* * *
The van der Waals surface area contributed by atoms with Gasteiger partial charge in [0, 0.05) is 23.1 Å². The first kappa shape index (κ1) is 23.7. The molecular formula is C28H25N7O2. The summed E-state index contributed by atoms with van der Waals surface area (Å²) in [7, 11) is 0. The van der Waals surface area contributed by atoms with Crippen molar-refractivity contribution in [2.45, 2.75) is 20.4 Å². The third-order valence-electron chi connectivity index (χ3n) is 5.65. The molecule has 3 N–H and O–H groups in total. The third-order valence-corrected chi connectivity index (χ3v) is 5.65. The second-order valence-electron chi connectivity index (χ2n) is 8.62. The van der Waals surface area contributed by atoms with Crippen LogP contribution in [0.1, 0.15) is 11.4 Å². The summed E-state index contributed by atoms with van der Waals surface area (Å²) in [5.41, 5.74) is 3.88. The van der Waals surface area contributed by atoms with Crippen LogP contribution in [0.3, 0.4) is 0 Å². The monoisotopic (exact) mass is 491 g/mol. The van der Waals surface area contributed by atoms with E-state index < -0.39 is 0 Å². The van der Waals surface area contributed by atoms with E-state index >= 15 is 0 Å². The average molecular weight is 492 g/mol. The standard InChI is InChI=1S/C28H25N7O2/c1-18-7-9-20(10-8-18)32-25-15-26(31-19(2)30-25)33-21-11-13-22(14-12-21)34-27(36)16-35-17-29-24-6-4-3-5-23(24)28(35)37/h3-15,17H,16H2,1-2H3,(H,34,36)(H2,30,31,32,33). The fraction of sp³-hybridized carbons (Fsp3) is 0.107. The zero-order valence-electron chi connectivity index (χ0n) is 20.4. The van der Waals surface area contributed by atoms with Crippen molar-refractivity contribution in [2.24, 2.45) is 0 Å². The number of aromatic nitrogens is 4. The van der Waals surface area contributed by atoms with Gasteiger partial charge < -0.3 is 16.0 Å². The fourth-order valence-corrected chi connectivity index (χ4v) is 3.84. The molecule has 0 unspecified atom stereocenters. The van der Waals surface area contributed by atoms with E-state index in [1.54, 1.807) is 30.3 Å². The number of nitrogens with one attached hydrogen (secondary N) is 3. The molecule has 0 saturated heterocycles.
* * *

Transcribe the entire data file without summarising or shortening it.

The van der Waals surface area contributed by atoms with Gasteiger partial charge in [0, 0.05) is 23.1 Å². The first kappa shape index (κ1) is 23.7. The molecular formula is C28H25N7O2. The summed E-state index contributed by atoms with van der Waals surface area (Å²) in [7, 11) is 0. The van der Waals surface area contributed by atoms with Crippen molar-refractivity contribution in [2.45, 2.75) is 20.4 Å². The third-order valence-electron chi connectivity index (χ3n) is 5.65. The molecule has 3 N–H and O–H groups in total. The third-order valence-corrected chi connectivity index (χ3v) is 5.65. The second-order valence-electron chi connectivity index (χ2n) is 8.62. The van der Waals surface area contributed by atoms with Crippen LogP contribution in [0.1, 0.15) is 11.4 Å². The summed E-state index contributed by atoms with van der Waals surface area (Å²) in [5.41, 5.74) is 3.88. The van der Waals surface area contributed by atoms with Crippen LogP contribution in [0.3, 0.4) is 0 Å². The monoisotopic (exact) mass is 491 g/mol. The van der Waals surface area contributed by atoms with E-state index < -0.39 is 0 Å². The van der Waals surface area contributed by atoms with E-state index >= 15 is 0 Å². The average molecular weight is 492 g/mol. The standard InChI is InChI=1S/C28H25N7O2/c1-18-7-9-20(10-8-18)32-25-15-26(31-19(2)30-25)33-21-11-13-22(14-12-21)34-27(36)16-35-17-29-24-6-4-3-5-23(24)28(35)37/h3-15,17H,16H2,1-2H3,(H,34,36)(H2,30,31,32,33). The fraction of sp³-hybridized carbons (Fsp3) is 0.107. The zero-order valence-electron chi connectivity index (χ0n) is 20.4. The van der Waals surface area contributed by atoms with Crippen molar-refractivity contribution in [2.24, 2.45) is 0 Å². The number of aromatic nitrogens is 4. The van der Waals surface area contributed by atoms with Gasteiger partial charge < -0.3 is 16.0 Å². The fourth-order valence-corrected chi connectivity index (χ4v) is 3.84. The molecule has 0 unspecified atom stereocenters. The van der Waals surface area contributed by atoms with E-state index in [1.54, 1.807) is 30.3 Å². The number of nitrogens with one attached hydrogen (secondary N) is 3. The molecule has 0 saturated heterocycles.